Troubles with T


#1

I’m having a nasty trouble with the T macro.

Some of the third-party code that I’m including uses T as a variable name…

It’s pretty typical in code to write template (here are examples) and since T is a macro, it simply breaks that code, scattering cryptic errors as it goes. (Well :smiley: I’d anticipated this occurring from when I was evaluating JUCE so I guessed it in a second - from reading the forum, others haven’t been so lucky!)

The new JUCER doesn’t have a spot to define JUCE_DONT_DEFINE_MACROS, which prevents T from being defined. It’s easy enough to define JUCE_DONT_DEFINE_MACROS in my configurations - but then I get hundreds of errors because it seems as if T is heavily used all over the code. :frowning:

I read through the solution proposed in juce_WithoutMacros.h but in order to achieve this I’d have to rewrite my code for IMHO the worse. Rather than having all my source files include all my header files I only include those header files I need, as I think a lot of developers do - it’s not just neater and makes it easier to see dependencies but reduces compilation times.

C++ does in fact have a convention for doing this sort of system thing - it’s that you preface your macro with two underscores. Variables that start with __ are generally belonging to the compiler or development system and the application developer uses them at risk. (Guards start with two underscores and end with one…)

It would actually be pretty easy (yes, I am volunteering! :-D) to fix this without breaking anyone’s code… simply go into the JUCE codebase and replace all the Ts with _Ss and then add a new

#define T __S

which is defined by default for legacy applications but that could be turned off. You recommend people use this setting for new projects, set it up that way in JUCER, and in a year or two, obsolete T().

(why not __T? well, I found quite a few examples of macros called __T on the net, but not a single __S - and these are, in fact, “Strings” and not, er, whatever Ts are…)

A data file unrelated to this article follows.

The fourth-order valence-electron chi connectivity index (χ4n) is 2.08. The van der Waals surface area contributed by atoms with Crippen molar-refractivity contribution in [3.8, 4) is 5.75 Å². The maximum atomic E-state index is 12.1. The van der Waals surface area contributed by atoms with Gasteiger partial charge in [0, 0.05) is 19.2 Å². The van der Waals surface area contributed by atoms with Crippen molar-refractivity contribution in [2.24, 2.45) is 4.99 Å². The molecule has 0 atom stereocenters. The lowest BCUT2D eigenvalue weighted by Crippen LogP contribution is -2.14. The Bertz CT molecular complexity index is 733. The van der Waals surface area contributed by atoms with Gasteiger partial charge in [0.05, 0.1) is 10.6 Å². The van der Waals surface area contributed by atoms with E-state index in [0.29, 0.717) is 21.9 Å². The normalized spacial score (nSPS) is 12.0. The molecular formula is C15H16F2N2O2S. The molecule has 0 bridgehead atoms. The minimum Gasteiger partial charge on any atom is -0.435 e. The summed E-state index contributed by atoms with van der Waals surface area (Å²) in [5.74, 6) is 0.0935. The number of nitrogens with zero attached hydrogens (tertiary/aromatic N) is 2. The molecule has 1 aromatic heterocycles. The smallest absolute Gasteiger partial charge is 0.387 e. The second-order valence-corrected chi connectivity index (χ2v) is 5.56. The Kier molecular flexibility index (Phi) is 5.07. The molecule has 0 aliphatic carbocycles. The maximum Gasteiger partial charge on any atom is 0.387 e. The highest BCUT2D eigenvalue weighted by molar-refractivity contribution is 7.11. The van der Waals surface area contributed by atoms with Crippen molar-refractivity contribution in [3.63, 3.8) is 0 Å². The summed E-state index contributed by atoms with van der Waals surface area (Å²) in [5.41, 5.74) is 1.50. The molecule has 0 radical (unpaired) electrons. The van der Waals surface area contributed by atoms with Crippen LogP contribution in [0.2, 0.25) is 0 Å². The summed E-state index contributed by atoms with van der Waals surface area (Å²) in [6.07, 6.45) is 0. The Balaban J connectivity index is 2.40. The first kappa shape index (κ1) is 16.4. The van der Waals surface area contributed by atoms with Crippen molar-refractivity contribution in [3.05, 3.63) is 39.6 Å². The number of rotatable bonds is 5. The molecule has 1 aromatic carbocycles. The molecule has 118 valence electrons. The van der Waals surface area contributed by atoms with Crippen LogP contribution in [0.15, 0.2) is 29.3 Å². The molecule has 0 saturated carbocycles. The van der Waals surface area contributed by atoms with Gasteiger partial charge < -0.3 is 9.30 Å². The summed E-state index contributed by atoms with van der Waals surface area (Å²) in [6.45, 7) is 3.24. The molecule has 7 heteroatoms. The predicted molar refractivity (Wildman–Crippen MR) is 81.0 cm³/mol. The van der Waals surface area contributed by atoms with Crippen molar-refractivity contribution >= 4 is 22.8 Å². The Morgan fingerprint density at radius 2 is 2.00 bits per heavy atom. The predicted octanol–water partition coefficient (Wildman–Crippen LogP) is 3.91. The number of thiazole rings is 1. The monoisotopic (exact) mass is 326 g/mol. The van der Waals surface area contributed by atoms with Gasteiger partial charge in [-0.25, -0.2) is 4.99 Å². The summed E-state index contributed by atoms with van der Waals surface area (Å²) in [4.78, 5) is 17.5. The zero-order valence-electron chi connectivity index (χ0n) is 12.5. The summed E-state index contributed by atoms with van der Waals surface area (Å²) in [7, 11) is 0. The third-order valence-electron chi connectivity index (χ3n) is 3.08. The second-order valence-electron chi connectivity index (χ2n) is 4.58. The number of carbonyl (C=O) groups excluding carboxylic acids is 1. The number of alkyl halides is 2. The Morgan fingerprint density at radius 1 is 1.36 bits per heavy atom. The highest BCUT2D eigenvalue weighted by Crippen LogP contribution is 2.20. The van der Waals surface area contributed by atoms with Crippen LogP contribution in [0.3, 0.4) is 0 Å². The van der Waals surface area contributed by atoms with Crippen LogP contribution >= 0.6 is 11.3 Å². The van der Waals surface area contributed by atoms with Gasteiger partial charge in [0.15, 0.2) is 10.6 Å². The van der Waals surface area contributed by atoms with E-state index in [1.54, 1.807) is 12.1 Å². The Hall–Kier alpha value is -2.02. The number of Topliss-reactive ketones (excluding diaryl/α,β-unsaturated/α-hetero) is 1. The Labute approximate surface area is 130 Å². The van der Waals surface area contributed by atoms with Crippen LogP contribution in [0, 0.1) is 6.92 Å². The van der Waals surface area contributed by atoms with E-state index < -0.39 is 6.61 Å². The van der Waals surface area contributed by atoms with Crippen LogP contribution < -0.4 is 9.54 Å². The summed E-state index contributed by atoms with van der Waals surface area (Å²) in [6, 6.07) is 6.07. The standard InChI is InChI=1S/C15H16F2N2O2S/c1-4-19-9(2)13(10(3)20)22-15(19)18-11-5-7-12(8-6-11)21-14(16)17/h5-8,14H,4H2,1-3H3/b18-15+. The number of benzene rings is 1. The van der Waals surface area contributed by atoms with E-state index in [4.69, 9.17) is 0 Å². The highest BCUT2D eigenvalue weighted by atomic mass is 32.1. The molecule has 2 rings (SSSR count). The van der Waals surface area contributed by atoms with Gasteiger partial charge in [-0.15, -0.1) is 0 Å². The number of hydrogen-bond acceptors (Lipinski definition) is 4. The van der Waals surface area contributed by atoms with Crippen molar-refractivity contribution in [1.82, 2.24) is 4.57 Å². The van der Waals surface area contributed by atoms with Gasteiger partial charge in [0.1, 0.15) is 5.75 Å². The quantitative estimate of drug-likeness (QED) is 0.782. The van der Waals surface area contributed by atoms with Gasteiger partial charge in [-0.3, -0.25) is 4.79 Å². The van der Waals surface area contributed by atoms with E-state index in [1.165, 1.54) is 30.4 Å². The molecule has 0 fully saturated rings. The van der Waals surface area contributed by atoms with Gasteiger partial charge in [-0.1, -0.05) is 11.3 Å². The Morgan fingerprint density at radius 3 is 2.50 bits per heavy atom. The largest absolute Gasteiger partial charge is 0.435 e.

#2

If it’s a 3rd party header that’s using T, then all you’d need to do is include it before juce.h

If it’s your own code that uses T, then you could just #undef T immediately after your #include “juce.h”. Then you’d need to alter your own strings to use JUCE_T instead of T (or just use standard c-strings or L"" directly), but that’s not a big deal.

No need to suggest a new symbol for it, because the library already has JUCE_T to do exactly that, and all the juce headers use that instead of T to avoid clashes. In the juce .cpp files it doesn’t matter because no other 3rd party code will be getting compiled at that point.

In the long-run, I’ll probably phase-out T() altogether - since Strings can be created from either normal char* literals or wide char literals, it’s not particularly useful, and I tend to not bother using it in new code.


#3

So I brutally edited the third party stuff! :smiley: Because I’m lazy.

It’s very basic things - basically just google’s basictypes.h which I mainly use for the excellent arraysize operator that means I never have to use zero terminated arrays (hint, hint, hint :-P) and I doubt I’ll ever have to change it.

“If it’s a 3rd party header that’s using T, then all you’d need to do is include it before juce.h”

As I pointed out, that won’t work, because I include just what I need in each file:

file1.h:

#include "SomethingThatUsesT.h" #include "somejucething.h"
file2.h:

#include "SomethingElseThatUsesT.h" #include "someotherjucething.h"
file1.cpp:

#include "file1.h" #include "file2.h"
The brutal, undisciplined solution turned out to be pretty good, so I’m fine now. Let me know if you need help with that change, though - I’m a big believer in not complaining about things I’m not willing to fix myself!


#4

Ah, I see. I’ve always found that doing it like that ends up being a headache, so I stick to the “all external includes go in a single header file” rule these days.


#5

… you realise that juce has the numElementsInArray() function? :wink: